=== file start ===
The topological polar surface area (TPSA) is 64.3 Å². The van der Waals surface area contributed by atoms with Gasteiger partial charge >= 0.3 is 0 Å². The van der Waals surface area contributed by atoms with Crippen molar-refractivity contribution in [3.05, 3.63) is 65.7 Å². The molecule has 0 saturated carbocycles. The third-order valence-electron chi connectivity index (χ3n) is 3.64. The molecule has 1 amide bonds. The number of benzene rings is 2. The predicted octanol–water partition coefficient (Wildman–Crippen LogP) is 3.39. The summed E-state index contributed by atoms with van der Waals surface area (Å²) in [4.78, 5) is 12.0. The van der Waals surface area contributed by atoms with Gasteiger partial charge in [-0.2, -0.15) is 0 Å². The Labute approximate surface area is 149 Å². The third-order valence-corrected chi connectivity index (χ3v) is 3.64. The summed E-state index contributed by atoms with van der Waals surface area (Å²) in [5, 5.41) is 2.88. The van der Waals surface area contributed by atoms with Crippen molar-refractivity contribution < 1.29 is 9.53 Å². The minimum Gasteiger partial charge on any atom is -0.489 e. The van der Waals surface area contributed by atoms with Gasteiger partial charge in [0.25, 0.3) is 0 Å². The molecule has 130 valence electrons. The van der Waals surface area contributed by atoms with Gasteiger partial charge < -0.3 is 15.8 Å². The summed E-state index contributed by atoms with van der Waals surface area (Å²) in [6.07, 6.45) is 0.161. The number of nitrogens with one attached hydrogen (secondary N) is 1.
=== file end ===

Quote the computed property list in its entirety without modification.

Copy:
The topological polar surface area (TPSA) is 64.3 Å². The van der Waals surface area contributed by atoms with Gasteiger partial charge >= 0.3 is 0 Å². The van der Waals surface area contributed by atoms with Crippen molar-refractivity contribution in [3.05, 3.63) is 65.7 Å². The molecule has 0 saturated carbocycles. The third-order valence-electron chi connectivity index (χ3n) is 3.64. The molecule has 1 amide bonds. The number of benzene rings is 2. The predicted octanol–water partition coefficient (Wildman–Crippen LogP) is 3.39. The summed E-state index contributed by atoms with van der Waals surface area (Å²) in [4.78, 5) is 12.0. The van der Waals surface area contributed by atoms with Gasteiger partial charge in [-0.2, -0.15) is 0 Å². The Labute approximate surface area is 149 Å². The third-order valence-corrected chi connectivity index (χ3v) is 3.64. The summed E-state index contributed by atoms with van der Waals surface area (Å²) in [5, 5.41) is 2.88. The van der Waals surface area contributed by atoms with Crippen molar-refractivity contribution < 1.29 is 9.53 Å². The minimum Gasteiger partial charge on any atom is -0.489 e. The van der Waals surface area contributed by atoms with Gasteiger partial charge in [0.25, 0.3) is 0 Å². The molecule has 130 valence electrons. The van der Waals surface area contributed by atoms with Gasteiger partial charge < -0.3 is 15.8 Å². The summed E-state index contributed by atoms with van der Waals surface area (Å²) in [6.07, 6.45) is 0.161. The number of nitrogens with one attached hydrogen (secondary N) is 1.